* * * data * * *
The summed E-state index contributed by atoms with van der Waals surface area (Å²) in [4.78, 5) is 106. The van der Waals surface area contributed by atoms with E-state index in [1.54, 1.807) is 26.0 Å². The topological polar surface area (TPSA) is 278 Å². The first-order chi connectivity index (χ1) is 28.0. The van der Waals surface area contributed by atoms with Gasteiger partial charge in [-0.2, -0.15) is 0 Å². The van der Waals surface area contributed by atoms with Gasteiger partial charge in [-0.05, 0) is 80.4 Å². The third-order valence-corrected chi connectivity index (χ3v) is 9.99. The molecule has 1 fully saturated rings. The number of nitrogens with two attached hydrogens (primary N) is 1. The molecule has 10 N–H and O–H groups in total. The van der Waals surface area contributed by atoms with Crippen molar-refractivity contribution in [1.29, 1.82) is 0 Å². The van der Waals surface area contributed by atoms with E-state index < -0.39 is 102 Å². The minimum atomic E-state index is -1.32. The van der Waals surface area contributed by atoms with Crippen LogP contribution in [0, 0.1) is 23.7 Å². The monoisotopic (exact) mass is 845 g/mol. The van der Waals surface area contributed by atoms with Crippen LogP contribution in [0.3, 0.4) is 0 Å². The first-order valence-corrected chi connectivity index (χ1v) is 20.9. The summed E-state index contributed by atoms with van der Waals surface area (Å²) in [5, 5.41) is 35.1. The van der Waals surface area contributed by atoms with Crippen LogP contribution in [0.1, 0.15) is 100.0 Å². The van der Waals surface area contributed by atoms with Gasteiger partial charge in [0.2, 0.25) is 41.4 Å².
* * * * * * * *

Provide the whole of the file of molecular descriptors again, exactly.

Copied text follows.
The summed E-state index contributed by atoms with van der Waals surface area (Å²) in [4.78, 5) is 106. The van der Waals surface area contributed by atoms with E-state index in [1.54, 1.807) is 26.0 Å². The topological polar surface area (TPSA) is 278 Å². The first-order chi connectivity index (χ1) is 28.0. The van der Waals surface area contributed by atoms with Gasteiger partial charge in [-0.2, -0.15) is 0 Å². The van der Waals surface area contributed by atoms with Gasteiger partial charge in [-0.05, 0) is 80.4 Å². The third-order valence-corrected chi connectivity index (χ3v) is 9.99. The molecule has 1 fully saturated rings. The number of nitrogens with two attached hydrogens (primary N) is 1. The molecule has 10 N–H and O–H groups in total. The van der Waals surface area contributed by atoms with Crippen molar-refractivity contribution in [1.29, 1.82) is 0 Å². The van der Waals surface area contributed by atoms with E-state index < -0.39 is 102 Å². The minimum atomic E-state index is -1.32. The van der Waals surface area contributed by atoms with Crippen LogP contribution in [0, 0.1) is 23.7 Å². The monoisotopic (exact) mass is 845 g/mol. The van der Waals surface area contributed by atoms with Crippen LogP contribution in [0.3, 0.4) is 0 Å². The first-order valence-corrected chi connectivity index (χ1v) is 20.9. The summed E-state index contributed by atoms with van der Waals surface area (Å²) in [5, 5.41) is 35.1. The van der Waals surface area contributed by atoms with Crippen LogP contribution in [0.1, 0.15) is 100.0 Å². The van der Waals surface area contributed by atoms with Gasteiger partial charge in [0.2, 0.25) is 41.4 Å².